Innovation by marketing
Zweers begs to differ, however: ‘Yes, AI in legal is scarce. Most often, cases of AI are, what I call, innovation by marketing, not by doing.’ But that doesn’t mean AI doesn’t exist: ‘The tools that use AI are being developed as we speak. The tools that can analyse an NDA, for example, and can advise you to sign it or not.’ But it’s not easy, confesses Zweers: ‘You need a lot of data and time, so developing an AI tool is expensive.’
One of the tools that uses AI, which is also backed by Zweers, catalogues content of law cases. ‘Searching for cases to build your argument is time-consuming. With this tool, lawyers can find relevant cases via a simple request. However, the results are not just based on specific search queries, but also on previous results, previous behaviour and appointed specialisations. We call it: searching without searching.’
Start with defining what can be automated and why
Companies that are new to legal tech should, however, not start by looking at tools that are available in the market. Even though Tiple, for example, had the technology readily available, he started by making an assessment of what work could be done by robots. Schmitt agrees: ‘First, you need to know: what is my daily work? And what repetitive tasks am I doing? Which jobs can be automated and what benefits do I gain from that?’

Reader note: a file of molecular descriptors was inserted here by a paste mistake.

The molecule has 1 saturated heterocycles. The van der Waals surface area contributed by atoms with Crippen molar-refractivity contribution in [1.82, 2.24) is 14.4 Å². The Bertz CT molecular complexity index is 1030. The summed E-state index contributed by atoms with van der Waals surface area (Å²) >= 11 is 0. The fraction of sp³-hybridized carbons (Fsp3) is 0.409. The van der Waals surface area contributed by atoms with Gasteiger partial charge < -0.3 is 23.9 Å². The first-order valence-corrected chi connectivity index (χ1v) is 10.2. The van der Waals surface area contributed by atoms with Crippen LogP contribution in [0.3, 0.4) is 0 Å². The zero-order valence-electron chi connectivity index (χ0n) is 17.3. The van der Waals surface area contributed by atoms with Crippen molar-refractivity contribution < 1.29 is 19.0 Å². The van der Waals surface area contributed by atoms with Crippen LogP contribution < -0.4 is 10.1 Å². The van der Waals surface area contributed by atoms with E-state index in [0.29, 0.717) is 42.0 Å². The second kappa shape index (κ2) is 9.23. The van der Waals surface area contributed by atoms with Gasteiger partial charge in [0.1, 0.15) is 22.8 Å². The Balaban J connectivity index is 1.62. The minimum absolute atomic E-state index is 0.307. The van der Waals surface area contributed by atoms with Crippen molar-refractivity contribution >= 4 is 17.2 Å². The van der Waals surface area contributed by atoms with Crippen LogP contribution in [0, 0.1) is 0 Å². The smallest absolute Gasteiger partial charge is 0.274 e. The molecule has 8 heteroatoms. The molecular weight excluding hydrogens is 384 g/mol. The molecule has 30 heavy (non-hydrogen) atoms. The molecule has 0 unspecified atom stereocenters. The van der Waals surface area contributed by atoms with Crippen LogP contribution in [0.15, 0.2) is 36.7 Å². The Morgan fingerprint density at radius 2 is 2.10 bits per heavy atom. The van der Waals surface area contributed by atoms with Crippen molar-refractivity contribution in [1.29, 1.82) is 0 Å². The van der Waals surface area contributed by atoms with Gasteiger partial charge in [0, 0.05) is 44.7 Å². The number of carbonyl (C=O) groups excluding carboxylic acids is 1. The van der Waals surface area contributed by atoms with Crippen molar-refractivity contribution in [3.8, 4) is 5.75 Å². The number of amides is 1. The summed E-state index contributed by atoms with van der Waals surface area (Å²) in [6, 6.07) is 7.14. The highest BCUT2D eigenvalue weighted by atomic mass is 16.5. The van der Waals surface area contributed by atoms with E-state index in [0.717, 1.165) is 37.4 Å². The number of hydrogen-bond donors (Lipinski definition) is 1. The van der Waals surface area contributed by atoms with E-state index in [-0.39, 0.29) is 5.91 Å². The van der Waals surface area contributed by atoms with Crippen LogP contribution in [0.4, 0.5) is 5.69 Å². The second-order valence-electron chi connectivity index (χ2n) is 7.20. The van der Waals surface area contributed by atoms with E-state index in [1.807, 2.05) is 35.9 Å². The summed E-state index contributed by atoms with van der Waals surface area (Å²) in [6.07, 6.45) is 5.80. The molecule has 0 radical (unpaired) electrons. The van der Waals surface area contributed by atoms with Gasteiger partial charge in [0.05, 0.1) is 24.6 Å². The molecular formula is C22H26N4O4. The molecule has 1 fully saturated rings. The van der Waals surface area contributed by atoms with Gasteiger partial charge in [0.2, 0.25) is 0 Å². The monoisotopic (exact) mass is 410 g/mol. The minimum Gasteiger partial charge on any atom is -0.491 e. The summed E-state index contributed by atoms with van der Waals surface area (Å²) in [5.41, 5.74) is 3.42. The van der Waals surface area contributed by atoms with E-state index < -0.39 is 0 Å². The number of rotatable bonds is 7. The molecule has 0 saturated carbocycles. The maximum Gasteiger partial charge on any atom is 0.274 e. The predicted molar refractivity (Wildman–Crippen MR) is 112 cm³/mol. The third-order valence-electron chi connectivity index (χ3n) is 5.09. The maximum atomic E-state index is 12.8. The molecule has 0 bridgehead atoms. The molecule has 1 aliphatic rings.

It’s only after you have made a decision on what can be done by robots that you can start to think about software, and that’s where a good relationship with the IT department comes in handy. ‘It’s good practice to get IT on board as early as possible in the project. Of course, legal decides what functionality is important, but IT knows what tools match the technology requirement and how a certain tool can be integrated with the other systems’, says Schmitt.
Grow a legal tech mindset
Last but certainly not least, it’s important to build a culture around legal tech: getting colleagues on board and setting the right mindset. Educating your team will help them lose the fear of tech. It will also help you utilise the tech to the fullest, because in order for legal tech to work, it needs to be filled with data. Perhaps, most important: tell your colleagues what benefits they will gain. Like: doing the work they were trained to do.
If you would like to learn more about how you can boost legal innovation through process automation, you can view a webinar by UiPath on this topic by clicking here.